Sunday, September 28, 2008

US Dept. of Justice rejects role in civil enforcement of IP

As has been reported elsewhere, the US Department of Justice responded rather critically to S.3325. The EFF has a copy of the letter. There are two principle complaints: first, that the DoJ has better things to do with public funds than provide pro bono legal representation for rights holders in enforcement actions; and second, that the mandated U.S. Intellectual Property Enforcement Coordinator (IPEC) office "constitutes a legislative intrusion into the internal structure and composition of the President's Administration."

The letter concludes: "It is our hope that changes will be made so that the President's senior advisors can recommend that the President support the measure." This is, of course, a veto threat. The fact that the letter was co-signed by Lilly Fu Claffee, General Counsel of the US Department of Commerce, can only be seen to underline the force of this threat. This was a strong signal from the administration that the bill would not be acceptable in that form.

The US Senate responded to the first complaint, by dropping that section entirely. The amended S.3325, now called the Prioritizing Resources and Organization for Intellectual Property Act of 2008, no longer authorizes the Attorney General to pursue civil actions on behalf of the rights-holders. This amended bill passed unanimously in the Senate on Friday, September 26, 2008, and now has been moved over to the House of Representatives, where it is on the suspension calendar as a postponed suspension vote and thus could potentially be passed in a matter of minutes, under the procedural rules. (Exactly how this bill qualifies for suspension under the $100 Million threshold, when it contains, by my count, $275 M of appropriations in Title IV and an unbounded ("such sums as may be necessary to carry out this title") appropriation in Title III, isn't clear to me. But then that threshold is not in the House rules; it's something the parties impose on themselves.)

The amended bill does nothing to address the second complaint, and is presumably still "objectionable on constitutional separation of powers grounds" to the Bush administration. Whether this is sufficient on its own to doom this version of the bill remains to be seen. Naturally, the other parts of the bill also remain, including the seizure powers, the increased statutory damages, and the $125 M appropriation for the enhancement of local enforcement activities. RIAA Chairman and CEO Mitch Bainwol is reportedly pleased with this, saying "Additional tools for intellectual-property enforcement are not just good for the copyright community but for consumers who will enjoy a wider array of legitimate offerings."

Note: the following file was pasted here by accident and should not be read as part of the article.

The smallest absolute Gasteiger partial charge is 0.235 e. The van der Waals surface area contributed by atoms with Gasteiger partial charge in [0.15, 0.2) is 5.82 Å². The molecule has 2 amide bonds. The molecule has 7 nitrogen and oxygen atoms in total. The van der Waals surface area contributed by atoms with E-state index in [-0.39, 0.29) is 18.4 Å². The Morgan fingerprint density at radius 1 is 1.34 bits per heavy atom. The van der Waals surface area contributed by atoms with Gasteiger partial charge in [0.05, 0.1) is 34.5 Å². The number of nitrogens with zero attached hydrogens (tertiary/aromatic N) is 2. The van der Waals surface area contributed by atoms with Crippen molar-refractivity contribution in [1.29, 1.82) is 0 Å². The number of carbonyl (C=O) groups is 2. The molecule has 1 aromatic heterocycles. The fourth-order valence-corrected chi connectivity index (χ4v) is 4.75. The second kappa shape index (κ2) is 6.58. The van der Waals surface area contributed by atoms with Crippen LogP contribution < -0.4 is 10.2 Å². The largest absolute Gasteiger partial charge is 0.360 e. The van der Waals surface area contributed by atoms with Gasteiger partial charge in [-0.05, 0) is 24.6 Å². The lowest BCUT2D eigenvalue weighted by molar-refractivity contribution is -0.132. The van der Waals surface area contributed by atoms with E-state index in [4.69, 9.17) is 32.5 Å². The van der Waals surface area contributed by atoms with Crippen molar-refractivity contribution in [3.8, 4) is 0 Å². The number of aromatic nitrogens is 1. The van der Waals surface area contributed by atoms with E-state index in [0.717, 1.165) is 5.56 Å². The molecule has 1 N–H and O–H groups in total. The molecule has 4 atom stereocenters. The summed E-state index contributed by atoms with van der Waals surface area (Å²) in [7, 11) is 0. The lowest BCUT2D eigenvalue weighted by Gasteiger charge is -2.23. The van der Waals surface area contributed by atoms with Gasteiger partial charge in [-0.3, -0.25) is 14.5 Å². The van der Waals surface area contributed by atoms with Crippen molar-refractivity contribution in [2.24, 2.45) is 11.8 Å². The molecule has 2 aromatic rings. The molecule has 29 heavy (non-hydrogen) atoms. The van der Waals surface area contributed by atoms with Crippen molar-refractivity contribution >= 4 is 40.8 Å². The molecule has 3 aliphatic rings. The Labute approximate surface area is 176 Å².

Public Knowledge issued a statement, saying in part "At a time when the entire digital world is going to less restrictive distribution models, and when the courts are aghast at the outlandish damages being inflicted on consumers in copyright cases, this bill goes entirely in the wrong direction." The comment about the courts is presumably a reference to the recent appeal decision ordering a new trial for Jammie Thomas, which described the statutory damage award in that case as "unprecedented and oppressive," and noted that "it would be a farce to say that a single mother’s acts of using Kazaa are the equivalent, for example, to the acts of global financial firms illegally infringing on copyrights in order to profit in the securities market." (my emphasis) (See also Howard Knopf's comments on this case here.)

From the Canadian perspective it is worth pointing out that one of the stated purposes of the IPEC office would be to pressure foreign governments to "establish international standards and policies for the effective protection and enforcement of intellectual property rights." Notably, sec. 303(a)(7)(C) would mandate "building a formal process for consulting with companies, industry associations, labor unions, and other interested groups in other countries with respect to intellectual property enforcement." Clearly, the opinions of citizens (of any country) are of little importance, except to the extent that they belong to "interested groups". And groups that would advocate for user's rights--like the Canadian Library Association, for example--are of secondary concern at best.

UPDATE: S.3325 was passed by the House of Representatives, shortly after 4:30 pm, in a vote of 381 yeas to 41 nays (11 not voting). It remains to be seen whether President Bush will sign it, or whether the two-thirds majority support (which is currently present in both houses of Congress) would still be there to override a veto.

No comments: